I've read that it is better to implement down counter because when implementing up counter you need one additional comparator and one additional adder so you would use less resources by making down counter.
Since FPGAs don't contain counters and comparators, but LUTs, this approach doesn't tell us anything!
However, I think you might be missing some context: the idea is that a downcounter always stops at 0, which is a really easy value to detect. What differs depending on how "far" you want the thing to count is the value that's loaded on reset. And loading a value once every reset is less complicated than comparing all bits of your value against the counter limit.
That being said: I've seen many up-counters in actual FPGA HDL designs. It's really not like a comparator would be expensive – honestly, for example, a series-7 Xilinx FPGA has 6-input LUTs, so for counting to something with up to 18 bits, you can do it with 3 LUTs, all of which you find in a single slice(m). It doesn't get any combinatorially "flatter" in hardware, so honestly, this might be optimizing the wrong thing: such an FPGA detects "18 zero bits" exactly the same way it detects "0x3CDEF", by feeding it into three 6-bit LUTs.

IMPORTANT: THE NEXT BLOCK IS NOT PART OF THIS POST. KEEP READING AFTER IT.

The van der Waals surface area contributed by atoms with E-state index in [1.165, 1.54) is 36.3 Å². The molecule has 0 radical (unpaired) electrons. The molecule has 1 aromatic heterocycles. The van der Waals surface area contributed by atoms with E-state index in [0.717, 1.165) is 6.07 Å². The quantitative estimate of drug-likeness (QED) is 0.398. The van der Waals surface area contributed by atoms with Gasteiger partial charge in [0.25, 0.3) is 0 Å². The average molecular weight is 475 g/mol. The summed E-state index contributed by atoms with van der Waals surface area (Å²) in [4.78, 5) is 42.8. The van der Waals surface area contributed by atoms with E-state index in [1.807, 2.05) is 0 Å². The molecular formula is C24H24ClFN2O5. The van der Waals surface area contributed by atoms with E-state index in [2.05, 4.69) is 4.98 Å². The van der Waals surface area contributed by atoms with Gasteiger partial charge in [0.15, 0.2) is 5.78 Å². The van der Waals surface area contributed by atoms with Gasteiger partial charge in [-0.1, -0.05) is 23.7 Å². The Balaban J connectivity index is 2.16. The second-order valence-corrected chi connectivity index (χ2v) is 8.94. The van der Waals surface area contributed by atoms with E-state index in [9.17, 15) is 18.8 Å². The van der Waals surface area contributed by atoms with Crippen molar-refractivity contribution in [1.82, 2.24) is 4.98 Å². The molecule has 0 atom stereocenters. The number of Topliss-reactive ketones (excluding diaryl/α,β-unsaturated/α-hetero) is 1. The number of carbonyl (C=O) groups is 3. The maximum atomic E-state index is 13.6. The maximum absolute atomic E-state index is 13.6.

Your reasoning becomes valid for devices with fewer LUT input bits per slice, i.e., when you need to add combinatorial depth to implement the comparison or start consuming a lot of space for the fast comparator. But even in "simpler" FPGAs, the logic blocks (or whatever what are called "slices" by Xilinx are called by others) often have "carry-over" inputs and outputs, to enable exactly that: putting an array of LUTs next to each other, and combining their output in a highly-clockable way. I don't know, but if I had to take a random guess, summers and counters are exactly the reason these are so common.